Environmental and community groups—Earthjustice, the Sierra Club, Communities for a Better Environment (CBE) and San Francisco Baykeepers—have filed a California Environmental Quality Act (CEQA) action in Alameda County Superior Court challenging the export of coal through the Oakland Bulk and Oversized Terminal (OBOT).
According to Earthjustice, which filed the claim on behalf of the other groups, the original CEQA review of the city’s Army Base development, performed over a decade ago, “failed to include any discussion or analysis of the impacts of transporting, handling, or exporting coal from Oakland on surrounding neighborhoods or the environment.”
It was not until April 2015 that the public learned that the bulk terminal’s developer, Terminal Logistics Solutions (TLS), had plans to use the OBOT to export coal coming from Utah.
Prior to this revelation, Phil Tagami, owner of California Capital & Investment Group (CCIG), with whom the city had signed the original agreement to build the terminal, had publically promised that coal was not an option as an export commodity.
After public outcry this year, the City Council has agreed to study whether the export of coal through Oakland poses “health and safety” hazards to adjacent communities and those working at the terminal.
A clause in the development agreement between Tagami and the city allows Oakland to halt shipments of a commodity on the property if those shipments would place workers and neighboring communities “in a condition substantially dangerous to their health and safety.”
The environmental groups’ CEQA challenge gives anti-coal activists significant bargaining power, since the entire Army Base development could be halted for up to two years if the groups decide to call for an injunction.
The environmentalists say they do not want to halt a project that is overall good for Oakland but may be forced to do it f the city fails to regulate or mitigate the impact of transporting coal through Oakland.
“Our goal in this process is to make sure the public really truly knows what will happen if a coal terminal goes up in their backyards and that the city complies with their desires,” said Irene Gutierrez, an attorney at Earthjustice’s California regional office.
“There was not an environmental review for a project like this (involving coal) and new information has come up, and CEQA allows you to sue if that is the case,” she said.
Meanwhile, the environmental and community organizations have written a letter to the California Transportation Commission (CTC) opposing what they see as a misuse of the public grant that was used to fund half the project.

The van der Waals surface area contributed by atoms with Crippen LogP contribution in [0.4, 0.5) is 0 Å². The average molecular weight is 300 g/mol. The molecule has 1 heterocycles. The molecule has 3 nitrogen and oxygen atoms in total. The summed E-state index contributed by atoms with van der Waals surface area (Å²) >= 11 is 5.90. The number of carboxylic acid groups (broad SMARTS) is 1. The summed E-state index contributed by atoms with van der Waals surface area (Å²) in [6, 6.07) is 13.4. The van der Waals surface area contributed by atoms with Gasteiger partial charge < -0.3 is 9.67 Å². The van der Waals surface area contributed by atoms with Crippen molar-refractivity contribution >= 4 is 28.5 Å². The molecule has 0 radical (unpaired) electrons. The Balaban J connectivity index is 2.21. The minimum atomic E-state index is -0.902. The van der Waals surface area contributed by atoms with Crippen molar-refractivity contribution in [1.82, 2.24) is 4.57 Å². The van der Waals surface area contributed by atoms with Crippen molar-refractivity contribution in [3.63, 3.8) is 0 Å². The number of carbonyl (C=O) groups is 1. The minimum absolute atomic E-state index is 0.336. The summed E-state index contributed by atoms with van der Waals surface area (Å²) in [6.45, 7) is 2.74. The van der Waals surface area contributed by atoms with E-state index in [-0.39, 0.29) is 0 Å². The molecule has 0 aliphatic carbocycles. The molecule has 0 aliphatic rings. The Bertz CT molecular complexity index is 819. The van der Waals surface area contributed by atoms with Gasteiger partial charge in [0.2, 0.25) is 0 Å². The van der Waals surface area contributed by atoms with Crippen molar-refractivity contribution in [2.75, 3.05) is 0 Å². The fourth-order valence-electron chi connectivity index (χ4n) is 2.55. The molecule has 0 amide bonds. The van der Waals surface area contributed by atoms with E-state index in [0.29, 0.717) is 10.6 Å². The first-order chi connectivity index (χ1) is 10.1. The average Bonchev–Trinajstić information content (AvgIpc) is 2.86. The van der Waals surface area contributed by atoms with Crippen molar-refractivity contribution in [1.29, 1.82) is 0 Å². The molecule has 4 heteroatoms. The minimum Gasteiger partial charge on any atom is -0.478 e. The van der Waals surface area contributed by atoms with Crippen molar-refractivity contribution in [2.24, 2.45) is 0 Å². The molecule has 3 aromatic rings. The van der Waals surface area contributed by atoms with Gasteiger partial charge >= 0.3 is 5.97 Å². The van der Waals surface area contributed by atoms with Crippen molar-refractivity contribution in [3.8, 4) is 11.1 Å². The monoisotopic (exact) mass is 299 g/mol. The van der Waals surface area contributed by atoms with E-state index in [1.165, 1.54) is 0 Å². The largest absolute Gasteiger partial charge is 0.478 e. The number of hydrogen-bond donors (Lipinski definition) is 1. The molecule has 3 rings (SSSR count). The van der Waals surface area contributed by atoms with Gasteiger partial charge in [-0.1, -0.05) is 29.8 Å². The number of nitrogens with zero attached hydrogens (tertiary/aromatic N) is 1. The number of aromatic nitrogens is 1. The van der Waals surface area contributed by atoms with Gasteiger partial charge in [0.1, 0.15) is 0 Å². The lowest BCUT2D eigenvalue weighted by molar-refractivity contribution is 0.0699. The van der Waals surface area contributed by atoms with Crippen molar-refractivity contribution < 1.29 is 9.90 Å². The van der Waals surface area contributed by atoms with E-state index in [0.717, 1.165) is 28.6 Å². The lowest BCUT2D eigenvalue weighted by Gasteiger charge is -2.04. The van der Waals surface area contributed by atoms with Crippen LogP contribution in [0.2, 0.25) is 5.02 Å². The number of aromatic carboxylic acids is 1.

They have also requested that the CTC provide an extension to the grant’s deadline, which will allow the project to find required matching funds to replace the money the project is hoping to receive from Utah.
The bulk terminal project was funded by $242 million from a voter-approved Proposition 1B Trade Corridor Improvement Funds (TCIF), which allocated $20 billion in bonds to “advance infrastructure projects and air quality improvements throughout the state,” according to the letter.
CTC funding supports “projects that improve trade corridor mobility while reducing emissions of diesel particulate and other pollutant emissions,” according to TCIF guidelines.
“The $242 million from Prop 1B is meant to protect communities from further being polluted and impacted from these industries,” said Jess Dervin-Ackerman of the Sierra Club’s San Francisco Bay Chapter.
“The fact that the money is being used to build a coal export terminal flies in the face of (the proposition’s) intentions and is not the right use of that public fund that would make the Port of Oakland host dirtier operations,” she said.
Because $53 million in matching funds for the OBOT would be coming from parts of Utah where the coal is mined, developers claim that regulating or prohibiting coal—or filing an injunction through CEQA—would leave the development stranded without necessary matching funds, thus shutting down the entire project.
To avoid a shutdown, the environmental groups have asked for the extension on the deadline for securing matching funds.
“It’s important to affirm that the groups that are participants in the (CEQA) lawsuit are supportive of job creation and economic revitalization in Oakland,” said Gutierrez of Earthjustice. “But they want to make sure the city is informed and takes the measures it can to protect the public and keep the public informed.”
While the City Council has until Dec. 8 to make a final vote on its regulatory options surrounding coal, a number of people are challenging whether the city has the authority to regulate commodities that are being transported on federal railways.
“If this city were to take a position that coal could not be transported in interstate commerce, that would be a problem and would be (federally) preempted,” said Kathryn Floyd, a lawyer for Tagami’s company, CCIG, speaking at a Sept. 21 public hearing.
Disagreeing, Gutierrez says the council does have the power to regulate commodities on city-owned property.
Seeking clarification of the city’s rights, the Post has asked City Attorney Barbara Parker, an elected public official, whether “a simple majority (is) needed in the City Council to determine whether or not the export of coal would constitute a health and safety danger to Oakland residents.”
Parker’s office responded that she “can’t disclose legal advice. Any advice or opinions we provide to clients is privileged and confidential, and in fact we can’t disclose whether or not we have provided advice on any given issue. We can disclose only if the Council waives its privilege.”